Taxes on the wealthy and corporations
Democrats appear to be coalescing around a tax plan to pay for their sweeping social spending and climate package, but Senate negotiators were still huddling Monday to hammer out the fine print.
The two centrist Senate holdouts, Sen. Kyrsten Sinema (D-Ariz.) and Manchin, have signaled they’re open to a tax targeting billionaires, which would affect about 700 of the wealthiest Americans and raise hundreds of billions of dollars in revenue.
The Senate proposal would impose an annual tax on the unrealized capital gains for people with $1 billion in assets or who earn $100 million or more for three consecutive years.
Another big tax question is whether Biden and the Democrats use the reconciliation package to lift a cap that would allow wealthier families in high-taxing states like New York and New Jersey to deduct more of their state and local taxes, or SALT.
Rep. Josh Gottheimer (D-N.J.), who met with Biden on Monday as the president touted his infrastructure and social spending packages in New Jersey, has said he’s bullish that changes to SALT will be included.
Child tax credit
Manchin successfully pressured the White House and fellow Democrats to whittle down expanded child tax credits to just a one-year extension.
Now the fiscally conservative West Virginian is trying to require means testing and work requirements to further cut costs.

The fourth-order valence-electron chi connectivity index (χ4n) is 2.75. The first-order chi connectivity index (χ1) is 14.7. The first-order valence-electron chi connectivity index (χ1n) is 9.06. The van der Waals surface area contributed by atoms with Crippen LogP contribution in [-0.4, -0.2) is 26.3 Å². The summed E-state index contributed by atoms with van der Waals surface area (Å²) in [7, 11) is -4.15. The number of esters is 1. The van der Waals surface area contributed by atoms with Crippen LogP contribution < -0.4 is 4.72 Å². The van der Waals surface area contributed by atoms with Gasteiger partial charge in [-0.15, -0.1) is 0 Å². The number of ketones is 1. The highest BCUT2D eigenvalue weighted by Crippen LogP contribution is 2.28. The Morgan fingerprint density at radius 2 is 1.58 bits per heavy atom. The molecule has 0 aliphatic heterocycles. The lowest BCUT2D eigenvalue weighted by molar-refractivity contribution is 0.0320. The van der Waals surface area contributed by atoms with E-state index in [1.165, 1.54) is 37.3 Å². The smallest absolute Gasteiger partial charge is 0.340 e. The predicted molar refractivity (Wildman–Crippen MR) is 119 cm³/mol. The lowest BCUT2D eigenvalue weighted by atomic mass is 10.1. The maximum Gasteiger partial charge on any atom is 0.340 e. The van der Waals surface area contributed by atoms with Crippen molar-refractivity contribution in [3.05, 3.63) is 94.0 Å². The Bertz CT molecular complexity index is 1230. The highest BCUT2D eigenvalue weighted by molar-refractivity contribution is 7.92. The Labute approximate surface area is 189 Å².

Manchin’s demands are infuriating Sanders and his liberal allies on the Hill given that they originally wanted to make the child tax credit permanent, with few restrictions, to help defray the high costs of raising children and help reduce child poverty.
A Democratic aide predicted Manchin would not get his way on mandating work requirements, as it would spark “massive opposition” from progressive lawmakers.
But tweaking means testing for the tax credit is a real possibility. Means testing is already in place for the tax credits that were expanded through Biden’s $1.9 trillion COVID-19 relief package earlier this year. The full child tax credit is available to couples who make $150,000 or less a year or individuals who make $112,500 or less.
Manchin has proposed limiting the child tax credit extension to families making under $60,000, something The Washington Post pointed out would cause tens of thousands of West Virginia households to be dropped from the program.
Biden’s upcoming climate summit is helping inject urgency into the negotiations that have dragged for months. But Democrats are still struggling to finalize the specific climate change mitigation proposals that Biden can tout in Scotland.
Manchin last week dealt a blow to a $150 billion clean electricity program that was meant to be a centerpiece of Biden’s climate agenda. Democrats are now looking for other ways to still deliver on their campaign promises to address climate change.
A spokesperson for Senate Environment and Public Works Committee Chairman Tom Carper (D-Del.) pushed back on a Reuters report on Monday that a proposal to tax oil and gas producers for methane emissions likely wouldn’t make it into the final bill.
Carper “is working to get robust as possible climate provisions in the reconciliation bill and is in active negotiations trying to ensure that the bill meaningfully reduces greenhouse gas emissions, including with a methane fee,” the spokesperson said.